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JavaScript

Gard Mikael Fjeldavli
Gard Mikael Fjeldavli
19,416 Points

Need help making a Pointless Scoreboard with React.js

Ok. So I want to make a Pointless Scoreboard application for a friend who is holding a quiz. For you who dont know, Pointless is the name of a gameshow. Here is a clip of what I'm trying to achieve (https://www.youtube.com/watch?v=cmdAQHzNYF8). Right, so I have my App-component which looks like this

import React, { Component } from 'react';
import Countdown from './components/Countdown';
import StartCountdownForm from './components/StartCountdownForm';

import './App.css';

class App extends Component {

  state = {
    points: [],
    score: 100,
    targetScore: 0,
  };

  componentWillMount() {
    let p = [];
    for (let i = 0; i < 100; i++) {
      p.push(<div className="point"></div>);
    }
    this.setState({
      points: p
    });
  }
  removeTopPoint () {
    var tmp = this.state.points; 
    tmp.splice(0, 1);
    this.setState( prevState => ({
      score: prevState.score -= 1,
      poins: tmp
    }));
  }

  render() {
    return (
      <div className="pointless-container">
        <Countdown score={this.state.score} />
          <div className="points-container">
          { this.state.points.map( (point, index) =>
            <div className="point"
              key={index}></div>
            )}
          </div>
          <StartCountdownForm />
      </div>
    );
  }
}

export default App;

Ok, so first of all; I don't quite know how to properly initiate my points-array. I tried initiating it in state (with like points: new Array(100)), but I couldn't make it work. The way I see it it would suffice to just have an array with 100 places, but I might be wrong and I welcome alternative ways for implementing it. As of now Im using the componentWillMount-function to fill the array and then I loop through it to print out the same div each time. Yes, I know it's retarded, but I don't know how to properly do it. So that's the first thing. Secondly, I want it to be possible for the user to enter a target score for the countdown to stop at. I wrote the function removeTopPoint(), which kinda works. So I'm thinking it should be possible to call this function over and over again until I reach the target score with the help of something like setInterval(). But I'm struggling to make it work. The closest I got made the countdown stop at the target score, but all the points where removed at the same time. I want them to disappear one by one. I might also want to add a class to each point first, before I remove it, so that I can make a similar effect as in the show. I haven't included the Countdown-component or the StartCountdownForm-component here, as they really dont have any logic written in them as of now. Hope someone can help! I would really appreciate it.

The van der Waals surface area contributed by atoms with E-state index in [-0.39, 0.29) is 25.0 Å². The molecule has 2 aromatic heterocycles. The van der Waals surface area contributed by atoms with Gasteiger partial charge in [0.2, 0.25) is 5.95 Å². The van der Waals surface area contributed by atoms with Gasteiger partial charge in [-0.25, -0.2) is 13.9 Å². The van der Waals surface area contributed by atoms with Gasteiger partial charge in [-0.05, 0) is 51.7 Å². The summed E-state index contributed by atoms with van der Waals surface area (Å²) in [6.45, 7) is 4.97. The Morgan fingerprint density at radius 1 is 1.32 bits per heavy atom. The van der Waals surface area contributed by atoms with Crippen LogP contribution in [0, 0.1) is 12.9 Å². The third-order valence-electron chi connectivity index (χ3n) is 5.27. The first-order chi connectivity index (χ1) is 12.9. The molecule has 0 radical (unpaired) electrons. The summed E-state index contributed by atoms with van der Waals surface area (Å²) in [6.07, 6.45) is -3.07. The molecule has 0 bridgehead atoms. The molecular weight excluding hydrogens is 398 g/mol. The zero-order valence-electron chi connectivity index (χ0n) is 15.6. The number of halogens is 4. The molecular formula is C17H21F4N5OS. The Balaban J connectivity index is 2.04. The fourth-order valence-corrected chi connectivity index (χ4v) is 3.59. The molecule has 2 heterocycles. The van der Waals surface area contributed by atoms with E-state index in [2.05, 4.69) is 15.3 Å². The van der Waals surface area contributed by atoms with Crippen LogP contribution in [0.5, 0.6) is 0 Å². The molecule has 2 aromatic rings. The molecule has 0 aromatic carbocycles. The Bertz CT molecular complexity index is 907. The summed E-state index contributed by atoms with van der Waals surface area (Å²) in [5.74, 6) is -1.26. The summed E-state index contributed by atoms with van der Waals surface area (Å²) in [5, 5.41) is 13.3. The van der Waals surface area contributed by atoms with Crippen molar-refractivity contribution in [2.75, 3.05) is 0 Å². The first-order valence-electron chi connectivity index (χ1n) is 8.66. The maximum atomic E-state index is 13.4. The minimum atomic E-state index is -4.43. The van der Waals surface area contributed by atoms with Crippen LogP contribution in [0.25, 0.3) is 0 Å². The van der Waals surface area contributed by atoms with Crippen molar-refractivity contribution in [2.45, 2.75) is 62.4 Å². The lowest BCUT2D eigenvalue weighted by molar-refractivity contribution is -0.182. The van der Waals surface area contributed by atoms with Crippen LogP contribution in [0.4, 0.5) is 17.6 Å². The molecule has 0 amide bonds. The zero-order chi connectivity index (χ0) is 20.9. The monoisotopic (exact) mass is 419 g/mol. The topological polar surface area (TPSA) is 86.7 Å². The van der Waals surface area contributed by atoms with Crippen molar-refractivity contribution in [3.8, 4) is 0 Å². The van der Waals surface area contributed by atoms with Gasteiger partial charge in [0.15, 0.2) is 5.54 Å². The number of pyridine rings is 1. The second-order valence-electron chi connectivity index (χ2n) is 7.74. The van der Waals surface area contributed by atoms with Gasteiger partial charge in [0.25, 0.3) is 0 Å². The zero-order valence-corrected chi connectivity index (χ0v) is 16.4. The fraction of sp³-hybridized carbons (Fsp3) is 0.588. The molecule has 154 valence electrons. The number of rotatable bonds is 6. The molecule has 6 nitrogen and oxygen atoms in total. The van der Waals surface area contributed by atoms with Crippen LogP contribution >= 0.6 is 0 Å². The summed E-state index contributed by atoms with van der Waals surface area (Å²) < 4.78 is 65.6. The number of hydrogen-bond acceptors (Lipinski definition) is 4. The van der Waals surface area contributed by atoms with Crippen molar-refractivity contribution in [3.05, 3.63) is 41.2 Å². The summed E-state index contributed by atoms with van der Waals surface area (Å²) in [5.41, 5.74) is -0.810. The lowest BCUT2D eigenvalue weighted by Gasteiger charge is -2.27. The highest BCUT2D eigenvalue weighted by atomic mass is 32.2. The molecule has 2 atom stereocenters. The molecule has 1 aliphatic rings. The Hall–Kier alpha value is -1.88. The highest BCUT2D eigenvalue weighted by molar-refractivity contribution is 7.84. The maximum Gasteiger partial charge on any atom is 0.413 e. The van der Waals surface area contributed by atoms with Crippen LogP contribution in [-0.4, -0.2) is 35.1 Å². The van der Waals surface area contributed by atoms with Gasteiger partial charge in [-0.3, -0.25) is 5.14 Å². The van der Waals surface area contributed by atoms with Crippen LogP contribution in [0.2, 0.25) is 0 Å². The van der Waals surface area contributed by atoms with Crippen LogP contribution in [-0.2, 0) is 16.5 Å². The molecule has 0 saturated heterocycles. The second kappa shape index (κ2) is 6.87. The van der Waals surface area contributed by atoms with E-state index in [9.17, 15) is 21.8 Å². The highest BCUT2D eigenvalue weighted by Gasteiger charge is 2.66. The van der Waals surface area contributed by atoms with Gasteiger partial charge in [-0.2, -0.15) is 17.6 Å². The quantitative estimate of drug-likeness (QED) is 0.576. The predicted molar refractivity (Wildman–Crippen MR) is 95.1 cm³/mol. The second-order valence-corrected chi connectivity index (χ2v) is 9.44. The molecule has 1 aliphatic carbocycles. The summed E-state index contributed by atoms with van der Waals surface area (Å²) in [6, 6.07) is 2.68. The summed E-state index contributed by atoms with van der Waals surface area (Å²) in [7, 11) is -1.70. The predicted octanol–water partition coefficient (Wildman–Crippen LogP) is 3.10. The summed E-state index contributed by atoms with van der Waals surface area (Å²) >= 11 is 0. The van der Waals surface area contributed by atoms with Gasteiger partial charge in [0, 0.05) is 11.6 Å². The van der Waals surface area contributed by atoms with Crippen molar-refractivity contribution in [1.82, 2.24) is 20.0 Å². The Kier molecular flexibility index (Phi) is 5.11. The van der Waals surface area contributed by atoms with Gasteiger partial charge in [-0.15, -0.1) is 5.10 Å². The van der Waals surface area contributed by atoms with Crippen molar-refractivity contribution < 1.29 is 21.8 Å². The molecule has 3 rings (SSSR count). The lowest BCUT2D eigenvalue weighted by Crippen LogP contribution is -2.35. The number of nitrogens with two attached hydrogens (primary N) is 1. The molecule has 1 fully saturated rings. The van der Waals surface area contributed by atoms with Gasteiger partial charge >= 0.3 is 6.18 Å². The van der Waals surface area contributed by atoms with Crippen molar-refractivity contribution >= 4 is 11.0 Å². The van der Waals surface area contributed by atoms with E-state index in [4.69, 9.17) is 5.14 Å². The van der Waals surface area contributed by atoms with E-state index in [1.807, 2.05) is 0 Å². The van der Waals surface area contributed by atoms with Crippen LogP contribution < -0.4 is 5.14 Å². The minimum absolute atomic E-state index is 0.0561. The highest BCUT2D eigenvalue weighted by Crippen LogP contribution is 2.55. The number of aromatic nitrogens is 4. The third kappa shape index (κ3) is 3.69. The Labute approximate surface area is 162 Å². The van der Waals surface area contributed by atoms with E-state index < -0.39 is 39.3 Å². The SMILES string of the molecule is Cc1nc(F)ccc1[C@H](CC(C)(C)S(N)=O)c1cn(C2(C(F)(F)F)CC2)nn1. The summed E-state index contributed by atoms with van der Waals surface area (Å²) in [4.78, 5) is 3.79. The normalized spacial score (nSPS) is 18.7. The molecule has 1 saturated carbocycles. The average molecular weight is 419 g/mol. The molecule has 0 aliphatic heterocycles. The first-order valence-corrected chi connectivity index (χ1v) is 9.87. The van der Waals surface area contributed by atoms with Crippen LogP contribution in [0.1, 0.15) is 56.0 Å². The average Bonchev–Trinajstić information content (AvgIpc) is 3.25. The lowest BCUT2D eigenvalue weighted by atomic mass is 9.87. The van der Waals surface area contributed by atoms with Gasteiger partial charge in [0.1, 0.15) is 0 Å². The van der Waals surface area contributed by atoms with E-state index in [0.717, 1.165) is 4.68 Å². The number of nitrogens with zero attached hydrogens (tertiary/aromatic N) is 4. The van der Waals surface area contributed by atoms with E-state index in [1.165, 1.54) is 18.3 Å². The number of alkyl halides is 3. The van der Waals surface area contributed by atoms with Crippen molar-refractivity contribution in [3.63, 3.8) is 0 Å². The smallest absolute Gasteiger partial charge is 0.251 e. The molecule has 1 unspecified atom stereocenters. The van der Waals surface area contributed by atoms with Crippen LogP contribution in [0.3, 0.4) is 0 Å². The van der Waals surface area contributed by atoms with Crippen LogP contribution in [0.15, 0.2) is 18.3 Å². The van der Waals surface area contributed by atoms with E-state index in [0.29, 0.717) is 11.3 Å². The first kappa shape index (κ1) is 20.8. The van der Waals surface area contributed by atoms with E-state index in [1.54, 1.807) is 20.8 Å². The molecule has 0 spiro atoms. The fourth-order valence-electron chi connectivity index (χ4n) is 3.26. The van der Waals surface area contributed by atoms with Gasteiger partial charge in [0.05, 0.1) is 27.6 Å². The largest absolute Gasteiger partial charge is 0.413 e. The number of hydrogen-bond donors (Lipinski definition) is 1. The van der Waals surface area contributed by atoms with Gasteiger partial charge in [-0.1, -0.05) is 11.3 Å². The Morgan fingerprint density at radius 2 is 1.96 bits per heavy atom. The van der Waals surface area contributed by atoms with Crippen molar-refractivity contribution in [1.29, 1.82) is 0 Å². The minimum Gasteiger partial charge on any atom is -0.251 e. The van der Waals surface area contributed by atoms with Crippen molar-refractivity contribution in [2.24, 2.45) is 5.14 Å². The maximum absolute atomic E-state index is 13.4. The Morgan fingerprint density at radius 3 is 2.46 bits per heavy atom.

1 Answer

Brendan Whiting
seal-mask
.a{fill-rule:evenodd;}techdegree seal-36
Brendan Whiting
Front End Web Development Techdegree Graduate 84,736 Points

You shouldn’t put JSX in state, as you’re doing here:

    let p = [];
    for (let i = 0; i < 100; i++) {
      p.push(<div className="point"></div>);
    }
    this.setState({
      points: p
    });

Just keep raw data in state, only return JSX from a render method. But I’m not quite following what the points array is supposed to represent. Are there a hundred people? Should their points being initialized at 0 or at undefined?

removeTopPoint is a little bit ambiguously worded. I thought it would mean removing the highest point, but it looks like it’s removing the first point, I'm not sure. If you need to loop through a list, you definitely shouldn't use something like setInterval, you should probably be using map or reduce or forEach.

Are you aware the the React Components course is building a Scoreboard app? How similar is this app to your needs?

Gard Mikael Fjeldavli
Gard Mikael Fjeldavli
19,416 Points

Thank you for answering, Brendan. So, 1) Okay. But is there some way for me to initialize an array with 100 indices (is that the word in English). As you can tell from the code Im doing this anyway

 { this.state.points.map( (point, index) =>
            <div className="point"
              key={index}></div>
            )} 

which kinda makes pushing divs to the array meaningless. I sort of knew this already. Maybe I dont need an array at all. But I do need something to represent 100 points, and visually they should look like small plates stacked on top of each other.

2) I guess it does. But if you look at the array of points as a stack, the removeTopPoint-method would be similar to pop(). Or at least visually. The way I've written the CSS makes it so it looks like the top most point disappears. Hence the name 3) And yes, I do of course need to loop through the array. But visually I would like to have a small time delay between the removal of each point, making it look similar to the countdown you see in the video.

Gard Mikael Fjeldavli
Gard Mikael Fjeldavli
19,416 Points

Yes. Basically. Its the visual effect thats important. Just forget about the array. Theres no need for using an array anyway, when I think about it. I will just need a variable for the starting value (100) and a variable for where the target score (in lack of a better term).